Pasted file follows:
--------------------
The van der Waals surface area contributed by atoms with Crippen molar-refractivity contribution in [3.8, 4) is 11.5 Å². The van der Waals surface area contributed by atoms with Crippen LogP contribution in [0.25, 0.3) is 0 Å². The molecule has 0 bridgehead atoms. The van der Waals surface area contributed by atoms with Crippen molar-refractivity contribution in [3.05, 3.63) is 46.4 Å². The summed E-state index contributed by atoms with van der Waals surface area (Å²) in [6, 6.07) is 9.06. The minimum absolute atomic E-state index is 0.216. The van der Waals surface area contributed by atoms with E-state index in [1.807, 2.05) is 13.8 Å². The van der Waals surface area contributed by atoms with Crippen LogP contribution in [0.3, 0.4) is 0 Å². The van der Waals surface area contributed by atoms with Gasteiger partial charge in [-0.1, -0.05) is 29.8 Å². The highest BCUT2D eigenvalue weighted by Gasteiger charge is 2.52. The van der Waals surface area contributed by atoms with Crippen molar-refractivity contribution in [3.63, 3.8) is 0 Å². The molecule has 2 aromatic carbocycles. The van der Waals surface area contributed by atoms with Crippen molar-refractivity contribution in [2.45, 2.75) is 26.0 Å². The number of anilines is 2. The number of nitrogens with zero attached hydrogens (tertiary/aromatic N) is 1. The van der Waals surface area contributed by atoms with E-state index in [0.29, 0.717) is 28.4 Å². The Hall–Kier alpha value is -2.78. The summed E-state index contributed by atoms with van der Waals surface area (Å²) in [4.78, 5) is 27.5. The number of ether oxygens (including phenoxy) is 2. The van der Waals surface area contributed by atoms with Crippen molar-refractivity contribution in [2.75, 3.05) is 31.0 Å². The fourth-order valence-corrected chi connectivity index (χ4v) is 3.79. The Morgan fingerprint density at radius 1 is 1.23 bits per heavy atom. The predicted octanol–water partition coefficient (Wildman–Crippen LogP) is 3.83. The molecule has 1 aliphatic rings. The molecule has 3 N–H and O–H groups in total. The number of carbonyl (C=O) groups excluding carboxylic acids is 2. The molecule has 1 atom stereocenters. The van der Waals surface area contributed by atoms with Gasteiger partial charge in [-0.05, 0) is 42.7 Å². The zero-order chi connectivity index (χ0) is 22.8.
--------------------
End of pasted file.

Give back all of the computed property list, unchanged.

The van der Waals surface area contributed by atoms with Crippen molar-refractivity contribution in [3.8, 4) is 11.5 Å². The van der Waals surface area contributed by atoms with Crippen LogP contribution in [0.25, 0.3) is 0 Å². The molecule has 0 bridgehead atoms. The van der Waals surface area contributed by atoms with Crippen molar-refractivity contribution in [3.05, 3.63) is 46.4 Å². The summed E-state index contributed by atoms with van der Waals surface area (Å²) in [6, 6.07) is 9.06. The minimum absolute atomic E-state index is 0.216. The van der Waals surface area contributed by atoms with E-state index in [1.807, 2.05) is 13.8 Å². The van der Waals surface area contributed by atoms with Crippen LogP contribution in [0.3, 0.4) is 0 Å². The van der Waals surface area contributed by atoms with Gasteiger partial charge in [-0.1, -0.05) is 29.8 Å². The highest BCUT2D eigenvalue weighted by Gasteiger charge is 2.52. The van der Waals surface area contributed by atoms with Crippen molar-refractivity contribution in [3.63, 3.8) is 0 Å². The molecule has 2 aromatic carbocycles. The van der Waals surface area contributed by atoms with Crippen molar-refractivity contribution in [2.45, 2.75) is 26.0 Å². The number of anilines is 2. The number of nitrogens with zero attached hydrogens (tertiary/aromatic N) is 1. The van der Waals surface area contributed by atoms with E-state index in [0.29, 0.717) is 28.4 Å². The Hall–Kier alpha value is -2.78. The summed E-state index contributed by atoms with van der Waals surface area (Å²) in [4.78, 5) is 27.5. The number of ether oxygens (including phenoxy) is 2. The van der Waals surface area contributed by atoms with Crippen molar-refractivity contribution in [2.75, 3.05) is 31.0 Å². The fourth-order valence-corrected chi connectivity index (χ4v) is 3.79. The Morgan fingerprint density at radius 1 is 1.23 bits per heavy atom. The predicted octanol–water partition coefficient (Wildman–Crippen LogP) is 3.83. The molecule has 1 aliphatic rings. The molecule has 3 N–H and O–H groups in total. The number of carbonyl (C=O) groups excluding carboxylic acids is 2. The molecule has 1 atom stereocenters. The van der Waals surface area contributed by atoms with Gasteiger partial charge in [-0.05, 0) is 42.7 Å². The zero-order chi connectivity index (χ0) is 22.8.